|Page 2 of 2 <|
Michelle Obama's remarks on breast-feeding draw criticism from Palin, Bachmann
According to an IRS spokeswoman, the new tax rules are similar to those men are permitted for a vasectomy. Men may use pretax dollars to pay for that surgery, or claim it as a medical expense.
The first lady has been criticized for launching a breast-feeding campaign, but there has been no campaign to speak of. She has sporadically commented on the subject in the past - including telling breast-feeding stories of her own - and said during the reporters' roundtable that it will be incorporated into her larger work combating obesity.
"Kids who are breast-fed longer have a lower tendency to be obese," she said. "We want to get into child-care centers, day-care centers, and start talking about how - what kind of snacks they're getting there."
Exactly how involved Obama might be is still unclear. Her office declined to elaborate on her plans, or to convey her opinion on the new IRS rules or Bachmann's criticism.
"Breastfeeding is a very personal choice for every woman. We are trying to make it easier for those who choose to do it," Mrs. Obama's communications director, Kristina Schake, said in a statement. Her office said the "we" in the statement referred to the federal government, not specifically to the first lady.
The new IRS rules came after a group of Democratic members of Congress sent letters requesting the change. Still, at least one conservative group saw the first lady's public statements as evidence that the administration is focused on aiding working mothers, not ones who stay home with their children.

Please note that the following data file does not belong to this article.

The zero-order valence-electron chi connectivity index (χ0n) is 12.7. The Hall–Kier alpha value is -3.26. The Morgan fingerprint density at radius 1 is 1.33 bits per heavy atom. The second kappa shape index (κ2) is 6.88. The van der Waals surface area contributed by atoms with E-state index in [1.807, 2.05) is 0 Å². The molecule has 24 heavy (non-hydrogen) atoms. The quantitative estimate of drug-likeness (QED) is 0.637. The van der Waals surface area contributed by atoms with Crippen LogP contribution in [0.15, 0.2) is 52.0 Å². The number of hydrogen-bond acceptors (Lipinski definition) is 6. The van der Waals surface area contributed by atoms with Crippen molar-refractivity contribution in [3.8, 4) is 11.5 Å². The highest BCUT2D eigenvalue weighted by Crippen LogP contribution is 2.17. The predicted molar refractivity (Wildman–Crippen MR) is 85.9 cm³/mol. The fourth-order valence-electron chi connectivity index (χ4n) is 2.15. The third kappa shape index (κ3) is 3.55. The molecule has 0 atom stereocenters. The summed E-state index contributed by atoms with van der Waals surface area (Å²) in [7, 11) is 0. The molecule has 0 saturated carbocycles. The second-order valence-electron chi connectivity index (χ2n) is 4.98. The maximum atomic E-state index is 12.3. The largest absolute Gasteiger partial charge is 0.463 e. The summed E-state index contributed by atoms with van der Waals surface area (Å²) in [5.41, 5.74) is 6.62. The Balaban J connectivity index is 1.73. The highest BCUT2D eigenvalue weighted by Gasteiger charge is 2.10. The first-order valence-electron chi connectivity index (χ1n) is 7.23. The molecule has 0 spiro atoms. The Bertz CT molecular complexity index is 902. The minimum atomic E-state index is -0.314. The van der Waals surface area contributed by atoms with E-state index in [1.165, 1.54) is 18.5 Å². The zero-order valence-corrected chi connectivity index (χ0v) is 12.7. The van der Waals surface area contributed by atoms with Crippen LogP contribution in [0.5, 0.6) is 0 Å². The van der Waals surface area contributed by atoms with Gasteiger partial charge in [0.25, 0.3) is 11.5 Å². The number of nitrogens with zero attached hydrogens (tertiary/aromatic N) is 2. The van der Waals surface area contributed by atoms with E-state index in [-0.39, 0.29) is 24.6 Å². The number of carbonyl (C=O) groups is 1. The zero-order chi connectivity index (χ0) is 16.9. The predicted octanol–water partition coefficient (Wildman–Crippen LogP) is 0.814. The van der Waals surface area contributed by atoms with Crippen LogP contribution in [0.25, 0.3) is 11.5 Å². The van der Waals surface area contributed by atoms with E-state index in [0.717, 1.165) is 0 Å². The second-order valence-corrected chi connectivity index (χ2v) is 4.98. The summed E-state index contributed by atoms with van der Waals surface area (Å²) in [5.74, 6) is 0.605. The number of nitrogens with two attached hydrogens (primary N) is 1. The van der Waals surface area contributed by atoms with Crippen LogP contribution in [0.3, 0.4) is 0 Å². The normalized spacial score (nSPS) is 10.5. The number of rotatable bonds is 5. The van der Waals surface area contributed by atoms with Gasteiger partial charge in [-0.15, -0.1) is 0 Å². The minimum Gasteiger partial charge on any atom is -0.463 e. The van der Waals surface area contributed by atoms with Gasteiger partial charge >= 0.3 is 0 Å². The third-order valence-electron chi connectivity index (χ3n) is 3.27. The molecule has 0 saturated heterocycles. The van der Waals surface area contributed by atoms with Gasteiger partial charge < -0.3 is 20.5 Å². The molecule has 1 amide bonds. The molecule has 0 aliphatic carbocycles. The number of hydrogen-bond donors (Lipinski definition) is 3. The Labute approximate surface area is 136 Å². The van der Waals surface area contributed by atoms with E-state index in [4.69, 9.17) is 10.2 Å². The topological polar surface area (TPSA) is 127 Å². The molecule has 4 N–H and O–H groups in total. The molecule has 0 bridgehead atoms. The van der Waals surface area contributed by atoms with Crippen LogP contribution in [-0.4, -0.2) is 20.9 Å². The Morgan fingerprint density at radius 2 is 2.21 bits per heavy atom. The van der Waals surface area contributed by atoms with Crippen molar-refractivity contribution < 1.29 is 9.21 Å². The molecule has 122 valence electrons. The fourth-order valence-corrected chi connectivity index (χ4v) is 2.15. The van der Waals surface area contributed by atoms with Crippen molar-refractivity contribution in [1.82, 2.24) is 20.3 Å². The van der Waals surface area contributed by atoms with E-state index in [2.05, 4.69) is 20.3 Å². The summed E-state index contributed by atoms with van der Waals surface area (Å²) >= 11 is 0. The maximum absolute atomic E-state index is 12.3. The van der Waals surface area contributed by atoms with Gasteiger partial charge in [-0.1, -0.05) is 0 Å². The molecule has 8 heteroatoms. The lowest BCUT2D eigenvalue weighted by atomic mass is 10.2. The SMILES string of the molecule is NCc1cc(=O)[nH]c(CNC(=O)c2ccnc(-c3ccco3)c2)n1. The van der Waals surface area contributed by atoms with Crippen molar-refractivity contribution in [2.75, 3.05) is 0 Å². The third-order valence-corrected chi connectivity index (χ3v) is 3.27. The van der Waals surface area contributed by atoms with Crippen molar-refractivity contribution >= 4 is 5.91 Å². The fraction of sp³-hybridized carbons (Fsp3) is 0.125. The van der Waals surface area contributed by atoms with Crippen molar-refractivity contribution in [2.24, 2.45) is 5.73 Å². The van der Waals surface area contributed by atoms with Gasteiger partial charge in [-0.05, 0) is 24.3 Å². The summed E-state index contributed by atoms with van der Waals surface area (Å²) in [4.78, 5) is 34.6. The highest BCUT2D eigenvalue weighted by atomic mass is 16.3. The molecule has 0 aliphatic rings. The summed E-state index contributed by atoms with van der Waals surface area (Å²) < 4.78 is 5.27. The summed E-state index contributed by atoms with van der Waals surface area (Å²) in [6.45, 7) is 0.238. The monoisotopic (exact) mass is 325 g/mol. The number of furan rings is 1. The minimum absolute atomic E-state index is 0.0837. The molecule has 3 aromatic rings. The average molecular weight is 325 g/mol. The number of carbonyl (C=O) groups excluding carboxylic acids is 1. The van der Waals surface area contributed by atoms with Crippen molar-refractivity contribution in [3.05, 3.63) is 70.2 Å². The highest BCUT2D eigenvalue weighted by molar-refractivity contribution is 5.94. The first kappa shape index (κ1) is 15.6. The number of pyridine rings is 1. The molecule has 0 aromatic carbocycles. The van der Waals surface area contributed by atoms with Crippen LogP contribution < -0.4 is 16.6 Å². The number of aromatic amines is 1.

"Giving tax breaks for breast pumps helps only those moms who are working outside the home and does nothing for us stay-at-home moms. This is consistent with President Obama's pledge to increase the child-care tax credit as opposed to the child tax credit, incentivizing putting your kids in day care over any other child-rearing arrangement,"said Cathy Ruse, a senior legal fellow at the Family Research Council.
Palin, who like Bachmann also has five children, did not pursue whether the government should offer tax incentives for breast-feeding equipment. But she did take a crack at the reasons for the first lady's interest.
"No wonder Michelle Obama is telling people to breast-feed their babies," Palin said at an event on Long Island. "Yeah, you better, because the price of milk is so high right now."
Nursing children are not generally given cow's milk to replace breast milk, but instead drink baby formula.